Spain is preparing to cull around 1,00,000 mink after several of them in Aragon, the north-eastern province of the country, tested positive for the COVID-19, according to the health authorities, reports BBC.
The outbreak in the province started after a farm employee's wife was tested positive back in May. Soon after her husband and six other farmworkers were also tested positive. The farmworkers suspected that they had contracted the virus from the mink that were being bred on the farm.
The mink were isolated and monitored closely. After a series of tests on July 13, it was found out that 87% of all mink on the farm had been infected. Now, the health authorities have ordered that all the 92,700 mink on the farm need to be put to rest immediately. Mink are semi-aquatic animals which are bred for their fur.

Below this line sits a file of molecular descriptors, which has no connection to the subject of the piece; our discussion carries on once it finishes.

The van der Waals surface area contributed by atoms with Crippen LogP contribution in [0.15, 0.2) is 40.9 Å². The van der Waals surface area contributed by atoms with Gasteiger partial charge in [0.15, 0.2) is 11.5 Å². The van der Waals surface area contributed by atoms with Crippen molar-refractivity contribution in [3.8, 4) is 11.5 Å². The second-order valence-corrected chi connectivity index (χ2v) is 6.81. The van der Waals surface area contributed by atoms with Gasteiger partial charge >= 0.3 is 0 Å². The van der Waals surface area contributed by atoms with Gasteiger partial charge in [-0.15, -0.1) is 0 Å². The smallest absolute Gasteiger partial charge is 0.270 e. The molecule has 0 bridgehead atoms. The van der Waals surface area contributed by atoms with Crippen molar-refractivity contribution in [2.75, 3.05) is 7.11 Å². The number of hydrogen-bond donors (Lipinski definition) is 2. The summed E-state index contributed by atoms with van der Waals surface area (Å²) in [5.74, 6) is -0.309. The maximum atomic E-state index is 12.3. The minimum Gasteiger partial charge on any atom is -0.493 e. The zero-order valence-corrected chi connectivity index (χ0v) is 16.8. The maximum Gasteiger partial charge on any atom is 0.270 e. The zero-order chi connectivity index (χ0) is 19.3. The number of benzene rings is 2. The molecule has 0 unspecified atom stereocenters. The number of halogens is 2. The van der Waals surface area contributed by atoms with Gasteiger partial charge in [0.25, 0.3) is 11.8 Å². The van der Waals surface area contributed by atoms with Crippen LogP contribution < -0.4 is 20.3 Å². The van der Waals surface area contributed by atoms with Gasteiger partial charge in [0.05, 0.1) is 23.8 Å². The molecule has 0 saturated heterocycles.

According to BBC, authorities will give financial compensation to the company on whose farm the outbreak took place. The farm is located around 200 km east of Madrid, one of the most populous cities in Spain.
Joaquin Olona, Aragon's minister of agriculture, told reporters on Thursday that the decision to cull the mink was taken "to avoid the risk of human transmission". Olona also said that it is unclear at this point whether coronavirus can be transferred from humans to animals or vice versa.
Scientists are still questioning the validity of human to animal transmission. Some studies have found that cats and dogs were infected by the virus. Thousands of mink have already been slaughtered in the Netherlands after a similar situation emerged over there. The province of Aragon is one of the major COVID-19 hotspots in Spain.
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